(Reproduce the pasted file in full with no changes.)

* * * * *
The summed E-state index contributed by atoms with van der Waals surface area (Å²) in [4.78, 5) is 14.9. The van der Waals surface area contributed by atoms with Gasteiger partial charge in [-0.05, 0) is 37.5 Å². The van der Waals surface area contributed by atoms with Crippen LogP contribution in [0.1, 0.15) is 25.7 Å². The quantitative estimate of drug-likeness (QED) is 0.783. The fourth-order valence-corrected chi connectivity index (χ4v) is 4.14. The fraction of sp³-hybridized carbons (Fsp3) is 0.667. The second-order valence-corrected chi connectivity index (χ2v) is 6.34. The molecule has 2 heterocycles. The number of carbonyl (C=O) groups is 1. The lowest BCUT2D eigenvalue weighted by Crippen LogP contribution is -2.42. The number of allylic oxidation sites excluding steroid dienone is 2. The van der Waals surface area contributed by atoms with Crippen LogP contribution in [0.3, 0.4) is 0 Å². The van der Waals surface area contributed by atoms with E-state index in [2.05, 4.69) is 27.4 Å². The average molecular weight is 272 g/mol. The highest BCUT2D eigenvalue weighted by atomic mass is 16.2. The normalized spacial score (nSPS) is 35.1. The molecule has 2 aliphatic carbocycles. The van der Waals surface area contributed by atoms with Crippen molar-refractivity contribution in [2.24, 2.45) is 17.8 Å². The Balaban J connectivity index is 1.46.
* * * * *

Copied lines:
The summed E-state index contributed by atoms with van der Waals surface area (Å²) in [4.78, 5) is 14.9. The van der Waals surface area contributed by atoms with Gasteiger partial charge in [-0.05, 0) is 37.5 Å². The van der Waals surface area contributed by atoms with Crippen LogP contribution in [0.1, 0.15) is 25.7 Å². The quantitative estimate of drug-likeness (QED) is 0.783. The fourth-order valence-corrected chi connectivity index (χ4v) is 4.14. The fraction of sp³-hybridized carbons (Fsp3) is 0.667. The second-order valence-corrected chi connectivity index (χ2v) is 6.34. The molecule has 2 heterocycles. The number of carbonyl (C=O) groups is 1. The lowest BCUT2D eigenvalue weighted by Crippen LogP contribution is -2.42. The number of allylic oxidation sites excluding steroid dienone is 2. The van der Waals surface area contributed by atoms with Crippen LogP contribution in [0.3, 0.4) is 0 Å². The van der Waals surface area contributed by atoms with E-state index in [2.05, 4.69) is 27.4 Å². The average molecular weight is 272 g/mol. The highest BCUT2D eigenvalue weighted by atomic mass is 16.2. The normalized spacial score (nSPS) is 35.1. The molecule has 2 aliphatic carbocycles. The van der Waals surface area contributed by atoms with Crippen molar-refractivity contribution in [2.24, 2.45) is 17.8 Å². The Balaban J connectivity index is 1.46.